Here we see one of the absurdities of the Republican position on transit. During the recent Bush administration, it was virtually impossible to get federal funding for rail-transit projects; buses were offered instead. But most Republicans’ constituents are served by rail transit.
The perception that conservatives do not use public transportation is only one of the mistaken notions that has warped the Right’s position on transportation policy. Another is that the dominance of automobiles and highways is a free-market outcome. Nothing could be further from the truth. Were we to drop back 100 years, we would find that Americans were highly mobile. Their mobility was based on a dense, nationwide network of rail transportation: intercity trains, streetcars, and interurbans (the latter two electrically powered). Almost all of these rail systems were privately owned, paid taxes, and were expected to make a profit. But they were wiped out by massive government subsidies to highways. Today’s situation, where “drive or die” is the reality for most Americans, is a product of almost a century of government intervention in the transportation market.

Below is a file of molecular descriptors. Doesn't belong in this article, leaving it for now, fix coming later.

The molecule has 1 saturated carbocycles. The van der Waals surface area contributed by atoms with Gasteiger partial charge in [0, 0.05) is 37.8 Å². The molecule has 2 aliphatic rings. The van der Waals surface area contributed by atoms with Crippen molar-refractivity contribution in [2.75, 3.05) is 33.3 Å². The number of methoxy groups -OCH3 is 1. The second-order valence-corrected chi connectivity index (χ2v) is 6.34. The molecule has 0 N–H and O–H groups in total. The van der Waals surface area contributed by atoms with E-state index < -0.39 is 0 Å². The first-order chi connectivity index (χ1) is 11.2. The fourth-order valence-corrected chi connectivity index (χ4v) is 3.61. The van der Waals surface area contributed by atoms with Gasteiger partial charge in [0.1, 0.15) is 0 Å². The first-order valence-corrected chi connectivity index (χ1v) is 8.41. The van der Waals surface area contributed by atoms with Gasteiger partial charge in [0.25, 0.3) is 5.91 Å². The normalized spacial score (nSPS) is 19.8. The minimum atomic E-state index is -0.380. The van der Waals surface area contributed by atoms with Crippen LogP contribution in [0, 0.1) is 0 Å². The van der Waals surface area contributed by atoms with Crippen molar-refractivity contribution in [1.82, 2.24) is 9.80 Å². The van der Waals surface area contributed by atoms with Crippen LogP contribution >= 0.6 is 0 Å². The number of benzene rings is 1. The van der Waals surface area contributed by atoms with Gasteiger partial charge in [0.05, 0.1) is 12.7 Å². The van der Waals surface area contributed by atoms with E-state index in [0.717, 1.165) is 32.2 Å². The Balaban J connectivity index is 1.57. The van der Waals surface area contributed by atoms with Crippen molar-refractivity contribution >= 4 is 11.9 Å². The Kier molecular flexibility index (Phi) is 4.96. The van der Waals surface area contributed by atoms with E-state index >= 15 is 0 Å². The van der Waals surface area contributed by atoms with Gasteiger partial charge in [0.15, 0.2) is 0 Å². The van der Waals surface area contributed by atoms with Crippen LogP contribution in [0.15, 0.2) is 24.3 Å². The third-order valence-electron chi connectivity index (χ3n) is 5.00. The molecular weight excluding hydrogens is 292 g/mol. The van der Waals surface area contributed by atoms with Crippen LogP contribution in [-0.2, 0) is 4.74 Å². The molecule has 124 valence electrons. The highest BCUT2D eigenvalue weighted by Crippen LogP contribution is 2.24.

Another misperception is that public transportation does not serve conservative goals. Again, to understand the real situation we must differentiate between buses and trains. Buses do help the transit-dependent get to jobs, but for the most part, it is rail transit that serves conservatives’ goals. Subways, Light Rail, and streetcars often bring massive economic development or redevelopment of previously rundown areas. Portland, Oregon built a new streetcar line, a loop of just 2.4 miles, for $57 million. It quickly brought more than $2 billion in new development. The small city of Kenosha, Wisconsin put in a streetcar line for just over $4 million. It immediately brought $150 million in development, with another $150 million planned. Not surprisingly, both cities are expanding their streetcar systems. Buses have no such effect on development because a bus line can be here today, gone tomorrow. The investment in track and overhead wires streetcars and Light Rail require tells developers the service will be there for years to come.